A very long time ago, before recorded history, there was a tribe of cave(wo)men. In order to survive, each worked as they could trying to do their best. But the problem was they pretty much acted on their own, in a chaotic way, without a plan or leadership. Their work was chaotic and some chores, like hunting was a really (sometimes literally) PITA.
A smart man (it was a patriarchal system, they didn't listen to women) realised that they need to organise themselves, have a plan and a leader who will manage the group to reach the proposed objective. The group was split in smaller groups called teams and each team member had a specific role to fulfill.
This helped our ancestors to be much more efficient in solving their problems. The strong guys formed hunting and raiding parties, the women helped with food gathering and making, raising children and fighting the occasional war, defending their home. Some people learned how to process copper, then iron and made tools out of it. They became miners and smiths. Other were farmers, other begun to wonder why things are how they are, others made music and paintings. Some thousands of years later, their offsprings built great temples and monuments like the Pyramids.
What made all these things possible? The art of organising people and tasks. A leader would create a strategy (a plan) to achieve an objective. (S)He would group the workers in teams, each team with a specific minor objective and each team member with a clear role. The teams would be autonomous but collaborate one with each other in order to accomplish the big goal. The teams (and within them, the workers) would not step on each others feet, duplicating work or objective. And while some work was duplicated it was in a specific context, required for that specific goal.
The secret of maintainable code is good management. Writing good code, besides satisfying stakeholders' needs, it's a matter of code organisation. As a developer, you are the leader of teams (application modules), and most of the time you have the great advantage of creating its very own workers (the objects). It's not a matter of picking the right person for the right job, it's a matter of designing the right worker (objects, methods) for the job. You have so much power, imagine that, to create from scratch all the team's members, all fit for their respective role.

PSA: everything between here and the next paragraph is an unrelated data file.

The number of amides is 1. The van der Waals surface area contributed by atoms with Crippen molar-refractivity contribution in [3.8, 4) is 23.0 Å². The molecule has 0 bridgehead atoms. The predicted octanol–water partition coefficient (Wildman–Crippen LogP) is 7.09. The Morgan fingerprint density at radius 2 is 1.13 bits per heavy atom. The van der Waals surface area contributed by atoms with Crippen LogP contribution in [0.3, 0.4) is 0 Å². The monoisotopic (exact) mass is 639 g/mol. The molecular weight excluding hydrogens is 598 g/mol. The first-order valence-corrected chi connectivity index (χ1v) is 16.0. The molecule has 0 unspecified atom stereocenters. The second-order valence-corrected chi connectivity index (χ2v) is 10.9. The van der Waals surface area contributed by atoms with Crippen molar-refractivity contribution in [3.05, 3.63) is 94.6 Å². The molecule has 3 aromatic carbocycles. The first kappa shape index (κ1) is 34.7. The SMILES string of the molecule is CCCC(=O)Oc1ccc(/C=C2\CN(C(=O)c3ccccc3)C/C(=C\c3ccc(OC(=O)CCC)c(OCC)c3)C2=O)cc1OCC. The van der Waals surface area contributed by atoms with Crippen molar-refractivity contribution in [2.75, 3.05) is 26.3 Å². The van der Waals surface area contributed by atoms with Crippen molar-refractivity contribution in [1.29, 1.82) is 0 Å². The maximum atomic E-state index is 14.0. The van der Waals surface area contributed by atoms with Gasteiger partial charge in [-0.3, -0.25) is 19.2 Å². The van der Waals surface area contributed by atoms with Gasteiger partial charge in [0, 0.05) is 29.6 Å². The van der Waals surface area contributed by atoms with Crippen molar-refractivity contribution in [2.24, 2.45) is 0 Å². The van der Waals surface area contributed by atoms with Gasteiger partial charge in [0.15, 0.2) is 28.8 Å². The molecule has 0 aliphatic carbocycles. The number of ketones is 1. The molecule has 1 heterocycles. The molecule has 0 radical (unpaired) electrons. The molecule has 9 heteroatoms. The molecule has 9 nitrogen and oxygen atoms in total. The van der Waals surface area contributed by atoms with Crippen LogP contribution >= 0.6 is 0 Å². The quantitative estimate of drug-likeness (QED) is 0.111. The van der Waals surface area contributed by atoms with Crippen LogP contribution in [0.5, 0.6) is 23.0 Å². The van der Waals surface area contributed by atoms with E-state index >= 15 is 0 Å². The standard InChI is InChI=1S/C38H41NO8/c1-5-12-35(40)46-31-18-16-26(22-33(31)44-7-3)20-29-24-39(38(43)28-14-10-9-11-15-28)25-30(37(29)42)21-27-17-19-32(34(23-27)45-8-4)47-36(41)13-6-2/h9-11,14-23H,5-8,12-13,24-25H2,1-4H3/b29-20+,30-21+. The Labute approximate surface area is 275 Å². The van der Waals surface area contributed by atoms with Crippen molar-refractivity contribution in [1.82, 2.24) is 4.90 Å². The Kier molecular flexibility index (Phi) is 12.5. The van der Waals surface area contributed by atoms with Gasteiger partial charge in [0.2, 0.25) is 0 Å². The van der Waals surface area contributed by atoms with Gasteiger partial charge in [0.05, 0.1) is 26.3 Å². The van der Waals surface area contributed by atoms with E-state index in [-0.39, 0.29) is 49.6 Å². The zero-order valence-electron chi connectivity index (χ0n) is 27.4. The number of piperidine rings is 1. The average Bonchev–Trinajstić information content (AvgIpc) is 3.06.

You can employ the SOLID principles to help you manage the code better, but you are still in charge. Actually, it's up to you to implement properly the principles where it makes sense. It's up to you to be a great leader and manager and the way you're organising the code it's the proof of your skill.
P.S: One of the reasons Hitler lost the war was conflicting command chain. Hitler was paranoid and he didn't trust his generals, so no general would actually command alone one big army corp. Hitler loved to pair generals with conflicting views so that they keep each other in check. Needless to say, that had a profound impact on the german army, ironically famous for discipline and efficiency.
P.P.S: In ancient times, the greek hoplites and then phalanx was the most powerful land unit. A tight wall of long spears and shields was the armored tank of the day. While it was virtually unbeatable from front, it was very hard to manoeuvre, very slow and vulnerable to flank and rear attacks. The romans managed to beat them by grouping their soldiers into maniples, a small semi-autonomous unit, armed with short swords. The maniples were very flexible and could flank the hoplites very fast, while other maniples were keeping it occupied in the front. The big roman shields protected them from the long spears, while they would get close to the greeks and hacked them with the swords, disrupting their lines. The phalanx failed because it was a very rigid monolith, although extremely powerful in frontal combat especially against other spearmen, its rigidity made it unable to adapt quickly to the changes on the battle field. The roman flexible organisation was simply better in the long run.